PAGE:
Diabetes – What is Diabetes?
Diabetes is a serious condition that is affecting millions of people each year. It is caused because the body doesn’t produce enough insulin, or fails to make use of the insulin it has effectively.
The good news is that it can be treated and can be prevented or delayed with diet, exercise and medication. It is important to know the symptoms, so you can identify whether you have a problem and seek treatment.
What is diabetes?
Diabetes is an ongoing (long-lasting) health issue that affects how your body converts food into energy. It occurs when your pancreas stops making enough insulin or isn’t able to use it as well as it should.
Insulin is a hormone that helps cells absorb and utilize sugar, which is called glucose. Type 2 diabetics do not produce enough insulin or cannot use it effectively.
In both forms of diabetes, blood sugar levels are too high over time. This can cause problems with your eyes, kidneys and feet. It could also cause damage to coronary arteries and brain.
Type 1 diabetes
Type 1 diabetes is an autoimmune disease in which the body’s immune system attacks and destroys insulin-producing cells within the pancreas. The destruction can happen over many months or even years until it leads to the absence of insulin completely.
Type 1 diabetics must take insulin each day. They also have to keep track of their blood sugar levels and adjust their insulin, food, and levels of activity to keep their blood sugar in an acceptable range.
Type 2 diabetes
If you suffer from type 2 diabetes your body may not make use of insulin as it should. Insulin is a hormone which helps your cells to remove blood sugar (glucose) out of your blood and into your cells where it can be used to create energy.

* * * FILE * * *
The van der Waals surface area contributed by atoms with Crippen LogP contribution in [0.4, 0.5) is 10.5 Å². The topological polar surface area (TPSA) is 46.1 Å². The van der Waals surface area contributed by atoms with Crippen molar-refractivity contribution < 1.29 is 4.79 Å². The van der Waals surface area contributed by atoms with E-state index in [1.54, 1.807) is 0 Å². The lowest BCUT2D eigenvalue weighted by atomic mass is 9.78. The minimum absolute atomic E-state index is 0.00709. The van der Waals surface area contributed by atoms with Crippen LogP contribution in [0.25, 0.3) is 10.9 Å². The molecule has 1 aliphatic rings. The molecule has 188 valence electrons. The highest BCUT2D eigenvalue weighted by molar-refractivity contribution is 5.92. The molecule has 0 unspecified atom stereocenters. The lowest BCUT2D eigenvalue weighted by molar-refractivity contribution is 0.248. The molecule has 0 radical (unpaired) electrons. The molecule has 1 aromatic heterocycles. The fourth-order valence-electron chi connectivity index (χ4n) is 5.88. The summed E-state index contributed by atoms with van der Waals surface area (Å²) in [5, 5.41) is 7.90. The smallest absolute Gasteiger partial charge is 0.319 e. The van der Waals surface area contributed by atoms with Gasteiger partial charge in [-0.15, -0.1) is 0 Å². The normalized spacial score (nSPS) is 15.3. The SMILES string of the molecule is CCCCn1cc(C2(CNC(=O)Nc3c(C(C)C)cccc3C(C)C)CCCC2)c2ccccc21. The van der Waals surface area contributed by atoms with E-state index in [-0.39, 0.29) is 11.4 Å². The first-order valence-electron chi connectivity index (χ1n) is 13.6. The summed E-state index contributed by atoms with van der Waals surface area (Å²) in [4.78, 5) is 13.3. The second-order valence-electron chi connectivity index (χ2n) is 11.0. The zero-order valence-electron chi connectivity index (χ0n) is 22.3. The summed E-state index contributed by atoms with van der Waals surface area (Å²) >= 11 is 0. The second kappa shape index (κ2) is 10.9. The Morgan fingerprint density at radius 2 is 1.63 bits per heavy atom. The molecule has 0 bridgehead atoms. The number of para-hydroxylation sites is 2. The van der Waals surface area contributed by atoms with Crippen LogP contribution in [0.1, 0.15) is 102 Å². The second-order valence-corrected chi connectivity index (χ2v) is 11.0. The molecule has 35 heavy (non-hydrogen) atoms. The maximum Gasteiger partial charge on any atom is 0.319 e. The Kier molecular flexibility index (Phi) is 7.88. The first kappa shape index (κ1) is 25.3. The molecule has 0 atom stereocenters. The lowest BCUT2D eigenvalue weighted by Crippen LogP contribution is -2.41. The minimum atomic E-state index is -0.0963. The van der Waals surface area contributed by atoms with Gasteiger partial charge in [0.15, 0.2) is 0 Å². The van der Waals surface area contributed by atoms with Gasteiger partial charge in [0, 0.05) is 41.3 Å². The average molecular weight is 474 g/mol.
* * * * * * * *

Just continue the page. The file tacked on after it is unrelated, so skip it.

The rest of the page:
Type 2 diabetics need to exercise and eat a healthy diet. They may also need to take medications to control their blood sugar levels.
Signs of women having diabetes
Diabetes is a chronic disease that affects all races as well as ethnic groups, ages, and genders. Women are at greater risk than men.
Women with diabetes are more likely to experience complications, including heart disease (the most frequent diabetes-related complication) and loss of vision.
One early warning sign of women with diabetes is a higher thirst and increased urination, called polydipsia. This is because diabetes causes excess sugar to build up in the bloodstream and your kidneys aren’t equipped to eliminate it properly.
Men with diabetes Men: Symptoms
Diabetes is a disease in which cells are unable use glucose (blood sugar) as energy source. This is usually because the pancreas does not produce enough insulin.
This can lead to high blood glucose levels. Your body will then try to lower the levels by flushing the excess glucose from your bloodstream via urine.
People suffering from diabetes frequently experience thirst and require to drink large amounts of fluids, up to 4 liters a day.
Men can also experience weight loss since their muscles are broken down by their bodies for energy instead of fat. This is due to the fact that their blood sugar levels stay high for extended periods.
A balanced diet for diabetes can be an essential part of managing the condition. It can help you manage your blood sugar, control your weight, and reduce heart disease risk factors.
Include whole foods in your diet, like fruits, vegetables, and whole grains. Also, low-fat dairy products, beans, and legumes are great choices. It should be low in added sugars and saturated fats (unhealthy).
You might need to limit your consumption of sweetened drinks with sugar. These drinks typically contain a lot of sugar that can cause high blood sugar levels.
Your doctor may prescribe diabetic medications to help keep your blood glucose (blood sugar) levels within normal levels. These medications are typically combined with lifestyle changes, such as eating habits and exercise to help manage your diabetes.
If your blood sugar is not being controlled by one medication, you may need to take a different medication. Your doctor will assist you to choose the most appropriate medication for your specific needs and preferences.
Newer medications, like sodium-glucose-cotransporter-2 inhibitors as well as glucagon antagonists of the peptide-1 receptors, lower blood sugar levels and provide benefits for the kidneys and cardiovascular system, as well as reducing the risk of complications. They are also beneficial for weight loss and are available in injectable and tablet forms.